The Undomestic Goddess by Sophie Kinsella

3 Stars

Sometimes you don’t need a goal in life, you don’t need to know the big picture. You just need to know what you’re going to do next.

Warning: This review contains a lot of spoilers.

Basically, the story goes like this: Samantha is a lawyer, a very good one at that, working in Carter Spink (one of the best legal firms in the city). She never makes mistakes, and she’s a certified workaholic. But on the day that she was to become a partner, her lifelong goal, she made a mistake that cost a client fifty million pounds. Distraught by the fact that she made an astonishing error and that she will most probably lose her job, she runs away and rides on a train to wherever. She lands herself in a village somewhere in Cotswolds and was mistaken as a housekeeper applicant.

Seeing this as a good place for escape from her debacles at home, she takes the job and here’s where her disastrous yet fun adventure starts as an Undomestic Goddess. Her skills and knowledge in the legal world are inversely proportionate to her talent in household work. But she was determined and naturally smart so she learned fastbut together with this was her growing fondness of the place, a new found love and the appreciation for the simple but happy lifestyle, a total opposite from the one she previously had. But due to an unexpected turnout of events, she was able to redeem herself in the legal world by proving her innocence and was even offered full equity partnership at the firm. Now it’s up to Samantha whether to return and finally fulfill her ambition or to stay in Cotswolds as a housekeeper and live a simple but satisfying life.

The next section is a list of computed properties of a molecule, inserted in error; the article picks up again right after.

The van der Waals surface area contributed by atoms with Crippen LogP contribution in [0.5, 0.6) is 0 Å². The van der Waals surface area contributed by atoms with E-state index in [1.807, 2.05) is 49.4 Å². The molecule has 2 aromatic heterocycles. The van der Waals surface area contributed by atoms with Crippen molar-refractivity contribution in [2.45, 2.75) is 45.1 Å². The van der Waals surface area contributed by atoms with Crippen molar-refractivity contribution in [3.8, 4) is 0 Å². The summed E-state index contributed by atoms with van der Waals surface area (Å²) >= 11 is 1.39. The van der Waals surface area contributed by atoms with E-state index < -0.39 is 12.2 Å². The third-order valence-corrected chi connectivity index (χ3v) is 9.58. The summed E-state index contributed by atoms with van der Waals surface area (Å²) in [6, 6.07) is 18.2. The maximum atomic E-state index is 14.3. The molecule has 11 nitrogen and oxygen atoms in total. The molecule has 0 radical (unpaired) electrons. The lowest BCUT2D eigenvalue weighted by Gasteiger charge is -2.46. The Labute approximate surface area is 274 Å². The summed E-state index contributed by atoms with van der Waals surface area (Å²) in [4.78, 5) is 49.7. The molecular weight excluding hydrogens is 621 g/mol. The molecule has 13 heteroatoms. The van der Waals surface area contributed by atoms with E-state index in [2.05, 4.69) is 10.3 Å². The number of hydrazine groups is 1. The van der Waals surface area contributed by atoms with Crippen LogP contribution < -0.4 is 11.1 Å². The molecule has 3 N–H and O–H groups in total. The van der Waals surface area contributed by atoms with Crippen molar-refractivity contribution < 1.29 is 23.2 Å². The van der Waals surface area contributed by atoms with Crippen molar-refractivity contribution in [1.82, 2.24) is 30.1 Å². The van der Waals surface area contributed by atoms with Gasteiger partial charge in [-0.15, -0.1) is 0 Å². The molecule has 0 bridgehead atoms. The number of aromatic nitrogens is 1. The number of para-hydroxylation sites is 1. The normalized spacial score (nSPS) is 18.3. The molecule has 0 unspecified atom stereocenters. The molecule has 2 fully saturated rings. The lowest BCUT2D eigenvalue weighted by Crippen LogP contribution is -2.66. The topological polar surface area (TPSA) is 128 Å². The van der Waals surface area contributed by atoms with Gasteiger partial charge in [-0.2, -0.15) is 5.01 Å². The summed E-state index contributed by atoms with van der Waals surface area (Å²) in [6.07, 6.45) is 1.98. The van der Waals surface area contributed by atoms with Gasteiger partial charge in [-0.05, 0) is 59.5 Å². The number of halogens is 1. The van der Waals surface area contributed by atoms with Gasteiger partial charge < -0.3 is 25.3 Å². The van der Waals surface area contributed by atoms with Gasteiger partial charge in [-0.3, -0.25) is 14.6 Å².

Okay, here’s the deal: Honestly, I liked this better than some of the Shopaholic books, maybe because the heroine was more likable. The story was very good. I mean, nothing extravagant or anything but it was a good light-read. I was really able to empathize with Samantha when she was about to make her choice. I tried to put myself in her shoes and it wasn’t an easy decision. Of course, as the reader you would know that she’ll choose her new life. This is chick lit, what can you expect? But if this happened in real-life, I think majority of the girls who’re put on the same situation would choose ambition. Hard times call for practical choices. But that’s just me.

A mistake isn’t a mistake unless it can’t be put right.

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